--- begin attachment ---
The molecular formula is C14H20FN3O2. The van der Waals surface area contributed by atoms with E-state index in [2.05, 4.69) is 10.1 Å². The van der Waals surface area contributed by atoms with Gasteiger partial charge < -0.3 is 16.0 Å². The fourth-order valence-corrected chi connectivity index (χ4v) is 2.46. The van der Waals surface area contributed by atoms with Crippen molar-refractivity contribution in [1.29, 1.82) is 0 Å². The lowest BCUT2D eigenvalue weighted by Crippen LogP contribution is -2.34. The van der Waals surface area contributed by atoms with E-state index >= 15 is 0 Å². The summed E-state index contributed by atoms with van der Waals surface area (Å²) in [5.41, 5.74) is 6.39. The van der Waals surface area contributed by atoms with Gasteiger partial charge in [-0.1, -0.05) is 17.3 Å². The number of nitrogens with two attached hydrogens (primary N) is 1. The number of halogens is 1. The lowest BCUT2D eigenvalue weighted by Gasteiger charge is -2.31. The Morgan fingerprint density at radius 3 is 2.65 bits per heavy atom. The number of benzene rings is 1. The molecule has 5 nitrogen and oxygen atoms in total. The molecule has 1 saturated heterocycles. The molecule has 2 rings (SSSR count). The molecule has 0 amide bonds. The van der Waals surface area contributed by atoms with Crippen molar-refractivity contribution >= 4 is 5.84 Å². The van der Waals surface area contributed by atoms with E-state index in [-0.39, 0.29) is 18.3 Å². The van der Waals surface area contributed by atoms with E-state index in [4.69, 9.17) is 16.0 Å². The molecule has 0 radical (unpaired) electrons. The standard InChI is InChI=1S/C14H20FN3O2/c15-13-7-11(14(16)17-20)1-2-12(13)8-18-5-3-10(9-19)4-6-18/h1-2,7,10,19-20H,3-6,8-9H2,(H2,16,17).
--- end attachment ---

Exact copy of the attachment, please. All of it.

The molecular formula is C14H20FN3O2. The van der Waals surface area contributed by atoms with E-state index in [2.05, 4.69) is 10.1 Å². The van der Waals surface area contributed by atoms with Gasteiger partial charge < -0.3 is 16.0 Å². The fourth-order valence-corrected chi connectivity index (χ4v) is 2.46. The van der Waals surface area contributed by atoms with Crippen molar-refractivity contribution in [1.29, 1.82) is 0 Å². The lowest BCUT2D eigenvalue weighted by Crippen LogP contribution is -2.34. The van der Waals surface area contributed by atoms with E-state index >= 15 is 0 Å². The summed E-state index contributed by atoms with van der Waals surface area (Å²) in [5.41, 5.74) is 6.39. The van der Waals surface area contributed by atoms with Gasteiger partial charge in [-0.1, -0.05) is 17.3 Å². The number of nitrogens with two attached hydrogens (primary N) is 1. The number of halogens is 1. The lowest BCUT2D eigenvalue weighted by Gasteiger charge is -2.31. The Morgan fingerprint density at radius 3 is 2.65 bits per heavy atom. The number of benzene rings is 1. The molecule has 5 nitrogen and oxygen atoms in total. The molecule has 1 saturated heterocycles. The molecule has 2 rings (SSSR count). The molecule has 0 amide bonds. The van der Waals surface area contributed by atoms with Crippen molar-refractivity contribution >= 4 is 5.84 Å². The van der Waals surface area contributed by atoms with E-state index in [-0.39, 0.29) is 18.3 Å². The van der Waals surface area contributed by atoms with E-state index in [4.69, 9.17) is 16.0 Å². The molecule has 0 radical (unpaired) electrons. The standard InChI is InChI=1S/C14H20FN3O2/c15-13-7-11(14(16)17-20)1-2-12(13)8-18-5-3-10(9-19)4-6-18/h1-2,7,10,19-20H,3-6,8-9H2,(H2,16,17).